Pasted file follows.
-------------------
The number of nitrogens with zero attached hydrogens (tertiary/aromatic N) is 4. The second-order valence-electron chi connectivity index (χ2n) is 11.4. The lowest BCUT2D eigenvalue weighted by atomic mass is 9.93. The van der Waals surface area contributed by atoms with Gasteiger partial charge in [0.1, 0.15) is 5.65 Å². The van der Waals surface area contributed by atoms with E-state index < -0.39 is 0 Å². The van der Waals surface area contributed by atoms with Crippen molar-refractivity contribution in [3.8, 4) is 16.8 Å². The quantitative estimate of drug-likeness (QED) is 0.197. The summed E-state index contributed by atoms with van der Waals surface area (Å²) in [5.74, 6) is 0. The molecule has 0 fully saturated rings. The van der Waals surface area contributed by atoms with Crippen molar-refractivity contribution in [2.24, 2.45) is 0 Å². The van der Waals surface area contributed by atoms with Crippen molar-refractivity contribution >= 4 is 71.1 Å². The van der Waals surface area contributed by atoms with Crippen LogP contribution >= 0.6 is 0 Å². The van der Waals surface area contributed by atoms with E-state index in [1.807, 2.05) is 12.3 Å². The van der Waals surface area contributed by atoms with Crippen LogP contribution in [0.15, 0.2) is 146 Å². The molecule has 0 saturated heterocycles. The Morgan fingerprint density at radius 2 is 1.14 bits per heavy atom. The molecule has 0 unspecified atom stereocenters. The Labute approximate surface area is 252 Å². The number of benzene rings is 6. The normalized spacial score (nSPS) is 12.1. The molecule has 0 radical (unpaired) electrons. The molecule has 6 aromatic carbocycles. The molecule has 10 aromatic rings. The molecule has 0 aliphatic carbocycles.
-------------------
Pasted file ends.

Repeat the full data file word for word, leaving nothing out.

The number of nitrogens with zero attached hydrogens (tertiary/aromatic N) is 4. The second-order valence-electron chi connectivity index (χ2n) is 11.4. The lowest BCUT2D eigenvalue weighted by atomic mass is 9.93. The van der Waals surface area contributed by atoms with Gasteiger partial charge in [0.1, 0.15) is 5.65 Å². The van der Waals surface area contributed by atoms with E-state index < -0.39 is 0 Å². The van der Waals surface area contributed by atoms with Crippen molar-refractivity contribution in [3.8, 4) is 16.8 Å². The quantitative estimate of drug-likeness (QED) is 0.197. The summed E-state index contributed by atoms with van der Waals surface area (Å²) in [5.74, 6) is 0. The molecule has 0 fully saturated rings. The van der Waals surface area contributed by atoms with Crippen molar-refractivity contribution in [2.24, 2.45) is 0 Å². The van der Waals surface area contributed by atoms with Crippen molar-refractivity contribution >= 4 is 71.1 Å². The van der Waals surface area contributed by atoms with Crippen LogP contribution >= 0.6 is 0 Å². The van der Waals surface area contributed by atoms with E-state index in [1.807, 2.05) is 12.3 Å². The van der Waals surface area contributed by atoms with Crippen LogP contribution in [0.15, 0.2) is 146 Å². The molecule has 0 saturated heterocycles. The Morgan fingerprint density at radius 2 is 1.14 bits per heavy atom. The molecule has 0 unspecified atom stereocenters. The Labute approximate surface area is 252 Å². The number of benzene rings is 6. The normalized spacial score (nSPS) is 12.1. The molecule has 0 radical (unpaired) electrons. The molecule has 6 aromatic carbocycles. The molecule has 10 aromatic rings. The molecule has 0 aliphatic carbocycles.